Maybe it’s the eeriness of that smile, but Taft’s face is somewhat reminiscent of Stalin’s countenance, which in decades yet to come would smile down benevolently on millions of terrified subjects. But that is an observation with the benefit of hindsight; in 1908, Stalin was a mere low-level revolutionary in Czarist Russia. It is also contrary to Taft’s character, who would prove much less media-savvy and, ironically, positively self-effacing compared to his boisterous predecessor.
Once elected, Taft approached the job of chief executive with the mind of the chief justice he later would become. He believed the primacy of the law and the inviolability of the judiciary were the supreme instruments of government. In an attempt to prove this, he launched dozens of trust-busting lawsuits at home and several international treaties to promote world peace. He was, however, no Teddy Roosevelt. Taft gradually managed to alienate every segment of his popular predecessor’s broad base. In the end, he even antagonised Roosevelt himself.
But when Roosevelt declared his intention to run for President in 1912, Taft did manage to retain the Republican party’s support. Forced to run as an independent, Roosevelt lost. But so did Taft – and in an even worse way. He was the only incumbent President ever to finish third in the Presidential race. The split in the Republican camp handed the victory to the Democratic candidate, Woodrow Wilson.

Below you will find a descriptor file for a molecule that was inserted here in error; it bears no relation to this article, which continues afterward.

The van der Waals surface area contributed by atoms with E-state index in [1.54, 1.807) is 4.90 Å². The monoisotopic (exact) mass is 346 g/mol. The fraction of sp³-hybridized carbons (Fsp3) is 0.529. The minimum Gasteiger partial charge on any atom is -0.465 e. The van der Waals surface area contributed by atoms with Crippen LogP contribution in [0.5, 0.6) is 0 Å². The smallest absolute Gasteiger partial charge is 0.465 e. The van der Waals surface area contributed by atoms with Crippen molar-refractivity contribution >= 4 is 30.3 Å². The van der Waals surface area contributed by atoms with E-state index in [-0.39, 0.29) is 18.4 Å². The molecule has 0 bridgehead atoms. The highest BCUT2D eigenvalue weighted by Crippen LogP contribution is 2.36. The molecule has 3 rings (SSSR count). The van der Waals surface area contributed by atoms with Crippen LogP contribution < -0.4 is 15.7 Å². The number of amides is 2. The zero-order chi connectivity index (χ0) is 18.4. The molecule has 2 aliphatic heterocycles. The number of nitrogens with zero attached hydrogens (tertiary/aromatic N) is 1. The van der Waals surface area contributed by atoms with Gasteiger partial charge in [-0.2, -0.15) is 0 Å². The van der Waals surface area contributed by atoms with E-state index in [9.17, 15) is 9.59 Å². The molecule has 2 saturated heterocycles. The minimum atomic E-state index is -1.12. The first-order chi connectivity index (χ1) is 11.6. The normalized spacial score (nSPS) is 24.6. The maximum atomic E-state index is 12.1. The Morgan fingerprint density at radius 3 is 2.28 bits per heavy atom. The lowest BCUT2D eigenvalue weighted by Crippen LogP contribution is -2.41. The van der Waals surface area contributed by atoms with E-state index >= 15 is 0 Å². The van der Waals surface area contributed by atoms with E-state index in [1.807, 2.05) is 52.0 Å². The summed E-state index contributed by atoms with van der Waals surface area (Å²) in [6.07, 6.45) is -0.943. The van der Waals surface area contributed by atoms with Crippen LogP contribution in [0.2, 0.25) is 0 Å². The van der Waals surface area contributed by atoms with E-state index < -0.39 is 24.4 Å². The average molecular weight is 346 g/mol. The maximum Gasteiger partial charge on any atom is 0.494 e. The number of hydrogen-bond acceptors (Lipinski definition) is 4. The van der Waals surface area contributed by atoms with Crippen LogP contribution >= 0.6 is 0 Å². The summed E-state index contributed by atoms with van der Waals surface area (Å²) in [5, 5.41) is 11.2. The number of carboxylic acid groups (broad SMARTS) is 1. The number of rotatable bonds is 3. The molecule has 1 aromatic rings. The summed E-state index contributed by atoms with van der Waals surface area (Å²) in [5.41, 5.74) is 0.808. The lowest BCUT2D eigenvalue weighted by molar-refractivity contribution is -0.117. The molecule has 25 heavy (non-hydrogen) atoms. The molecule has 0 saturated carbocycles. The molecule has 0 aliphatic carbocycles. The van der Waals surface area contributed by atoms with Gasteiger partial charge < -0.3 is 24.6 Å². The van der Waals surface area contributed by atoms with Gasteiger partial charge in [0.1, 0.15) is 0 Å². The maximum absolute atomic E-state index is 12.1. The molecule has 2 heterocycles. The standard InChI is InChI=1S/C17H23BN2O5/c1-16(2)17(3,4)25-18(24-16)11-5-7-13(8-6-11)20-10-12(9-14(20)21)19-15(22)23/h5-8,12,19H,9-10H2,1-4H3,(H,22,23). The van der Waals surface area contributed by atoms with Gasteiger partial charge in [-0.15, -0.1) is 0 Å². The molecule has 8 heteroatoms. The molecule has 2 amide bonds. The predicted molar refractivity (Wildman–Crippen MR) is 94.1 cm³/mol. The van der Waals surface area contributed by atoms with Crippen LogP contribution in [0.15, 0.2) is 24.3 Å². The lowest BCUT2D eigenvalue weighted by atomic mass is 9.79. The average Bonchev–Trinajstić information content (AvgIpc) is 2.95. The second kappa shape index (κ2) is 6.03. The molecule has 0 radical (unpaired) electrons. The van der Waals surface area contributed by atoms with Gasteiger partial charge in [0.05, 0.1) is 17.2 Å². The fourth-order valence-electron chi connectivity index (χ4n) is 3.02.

And yet, William Howard Taft perhaps deserves a kinder view than the lows in his biography suggest. This Top Ten of Taft’s quotes, in no particular order, shows him as a man of modern, modest sensibilities, some of which so modern that they now sound superannuated:
Many thanks to Gary Ashwill for sending in this map (sourced here at the Chicago Public Library‘s Chicago Examiner 1908-1914 archive). Mr Ashwill also discusses the map at agate type, his blog about the history of baseball in general, and of African American and Latin American baseball in the days of segregation in particular. Turns out President Taft inaugurated the tradition of the President throwing out the first ball on Opening Day.
 The song was included in episode 9F13 (first aired 18th February 1993, season 4). However, Taft is referenced a few times in The Simpsons, most notably as the paramour of Montgomery Burns’s mother (in episode 3F14, first aired 25 February 1996, season 7). Yes, there’s someone out there tallying all the cameos of American presidents on The Simpsons.
 Taft’s weight while President hovered around 300 pounds (136 kg). The bathtub was replaced by one large enough to fit four normal-sized adults.
 Later members of the Taft dynasty continuing the tradition of public service include Robert A. Taft, Jr. (Senator from Ohio, 1971-1977), Robert A. Taft II (Governor of Ohio, 1999-2007), William Howard Taft III (Ambassador to Ireland, 1953-1957), William Howard Taft IV (Secretary of Defense, Jan-Mar 1989).
 While at Yale, Alphonso Taft co-founded Skull and Bones, the secret society that would go on to include many future industrialists and politicians of repute, among whom three US presidents: Alphonso’s son William, and both presidents Bush.
 Only in 1951, after it was ratified by the requisite number of states, did the 22nd Amendment set a two-term limit on anyone’s eligibility to the Presidency.